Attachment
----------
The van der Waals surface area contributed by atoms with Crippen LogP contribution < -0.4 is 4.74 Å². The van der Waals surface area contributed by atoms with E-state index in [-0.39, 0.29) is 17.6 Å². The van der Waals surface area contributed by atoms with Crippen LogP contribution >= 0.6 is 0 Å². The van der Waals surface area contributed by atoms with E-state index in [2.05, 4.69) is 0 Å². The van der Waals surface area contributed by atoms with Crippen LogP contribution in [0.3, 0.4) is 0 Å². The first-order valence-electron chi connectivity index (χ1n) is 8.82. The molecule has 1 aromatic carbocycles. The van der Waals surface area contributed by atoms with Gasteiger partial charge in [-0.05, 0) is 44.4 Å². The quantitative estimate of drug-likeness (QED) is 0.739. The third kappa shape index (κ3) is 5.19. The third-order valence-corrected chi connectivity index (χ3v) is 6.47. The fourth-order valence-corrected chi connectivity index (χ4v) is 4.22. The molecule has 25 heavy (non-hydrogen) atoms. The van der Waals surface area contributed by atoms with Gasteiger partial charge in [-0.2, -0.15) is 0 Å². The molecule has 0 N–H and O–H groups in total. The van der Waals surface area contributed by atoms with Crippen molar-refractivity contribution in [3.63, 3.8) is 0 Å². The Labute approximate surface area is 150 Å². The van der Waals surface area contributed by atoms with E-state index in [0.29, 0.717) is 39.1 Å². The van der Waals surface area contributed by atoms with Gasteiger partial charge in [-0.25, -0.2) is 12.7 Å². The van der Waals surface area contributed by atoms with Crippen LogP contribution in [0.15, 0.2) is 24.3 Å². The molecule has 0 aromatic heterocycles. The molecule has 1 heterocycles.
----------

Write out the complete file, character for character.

The van der Waals surface area contributed by atoms with Crippen LogP contribution < -0.4 is 4.74 Å². The van der Waals surface area contributed by atoms with E-state index in [-0.39, 0.29) is 17.6 Å². The van der Waals surface area contributed by atoms with Crippen LogP contribution >= 0.6 is 0 Å². The van der Waals surface area contributed by atoms with E-state index in [2.05, 4.69) is 0 Å². The van der Waals surface area contributed by atoms with Crippen LogP contribution in [0.3, 0.4) is 0 Å². The first-order valence-electron chi connectivity index (χ1n) is 8.82. The molecule has 1 aromatic carbocycles. The van der Waals surface area contributed by atoms with Gasteiger partial charge in [-0.05, 0) is 44.4 Å². The quantitative estimate of drug-likeness (QED) is 0.739. The third kappa shape index (κ3) is 5.19. The third-order valence-corrected chi connectivity index (χ3v) is 6.47. The fourth-order valence-corrected chi connectivity index (χ4v) is 4.22. The molecule has 25 heavy (non-hydrogen) atoms. The van der Waals surface area contributed by atoms with Gasteiger partial charge in [-0.2, -0.15) is 0 Å². The molecule has 0 N–H and O–H groups in total. The van der Waals surface area contributed by atoms with Crippen molar-refractivity contribution in [3.63, 3.8) is 0 Å². The Labute approximate surface area is 150 Å². The van der Waals surface area contributed by atoms with E-state index in [0.29, 0.717) is 39.1 Å². The van der Waals surface area contributed by atoms with Gasteiger partial charge in [-0.25, -0.2) is 12.7 Å². The van der Waals surface area contributed by atoms with Crippen LogP contribution in [0.15, 0.2) is 24.3 Å². The molecule has 0 aromatic heterocycles. The molecule has 1 heterocycles.